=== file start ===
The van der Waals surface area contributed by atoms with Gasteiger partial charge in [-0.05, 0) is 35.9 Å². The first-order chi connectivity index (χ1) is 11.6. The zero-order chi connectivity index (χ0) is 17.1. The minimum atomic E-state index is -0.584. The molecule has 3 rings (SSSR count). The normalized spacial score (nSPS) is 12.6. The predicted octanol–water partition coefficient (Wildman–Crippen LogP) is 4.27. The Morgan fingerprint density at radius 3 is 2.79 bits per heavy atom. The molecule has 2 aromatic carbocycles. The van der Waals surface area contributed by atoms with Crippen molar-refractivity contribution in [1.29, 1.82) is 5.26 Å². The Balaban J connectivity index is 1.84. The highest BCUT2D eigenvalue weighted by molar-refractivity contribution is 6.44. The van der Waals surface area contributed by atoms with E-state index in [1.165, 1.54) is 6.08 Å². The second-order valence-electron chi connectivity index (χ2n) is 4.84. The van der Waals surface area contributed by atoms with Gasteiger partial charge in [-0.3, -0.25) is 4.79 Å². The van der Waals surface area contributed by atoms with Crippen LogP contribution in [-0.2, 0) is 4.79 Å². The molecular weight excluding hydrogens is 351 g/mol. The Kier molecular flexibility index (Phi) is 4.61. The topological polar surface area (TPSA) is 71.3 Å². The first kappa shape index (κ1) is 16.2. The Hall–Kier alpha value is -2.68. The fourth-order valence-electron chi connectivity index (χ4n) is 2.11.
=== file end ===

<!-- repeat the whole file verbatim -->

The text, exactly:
The van der Waals surface area contributed by atoms with Gasteiger partial charge in [-0.05, 0) is 35.9 Å². The first-order chi connectivity index (χ1) is 11.6. The zero-order chi connectivity index (χ0) is 17.1. The minimum atomic E-state index is -0.584. The molecule has 3 rings (SSSR count). The normalized spacial score (nSPS) is 12.6. The predicted octanol–water partition coefficient (Wildman–Crippen LogP) is 4.27. The Morgan fingerprint density at radius 3 is 2.79 bits per heavy atom. The molecule has 2 aromatic carbocycles. The van der Waals surface area contributed by atoms with Crippen molar-refractivity contribution in [1.29, 1.82) is 5.26 Å². The Balaban J connectivity index is 1.84. The highest BCUT2D eigenvalue weighted by molar-refractivity contribution is 6.44. The van der Waals surface area contributed by atoms with E-state index in [1.165, 1.54) is 6.08 Å². The second-order valence-electron chi connectivity index (χ2n) is 4.84. The van der Waals surface area contributed by atoms with Gasteiger partial charge in [-0.3, -0.25) is 4.79 Å². The van der Waals surface area contributed by atoms with Crippen LogP contribution in [-0.2, 0) is 4.79 Å². The molecular weight excluding hydrogens is 351 g/mol. The Kier molecular flexibility index (Phi) is 4.61. The topological polar surface area (TPSA) is 71.3 Å². The first kappa shape index (κ1) is 16.2. The Hall–Kier alpha value is -2.68. The fourth-order valence-electron chi connectivity index (χ4n) is 2.11.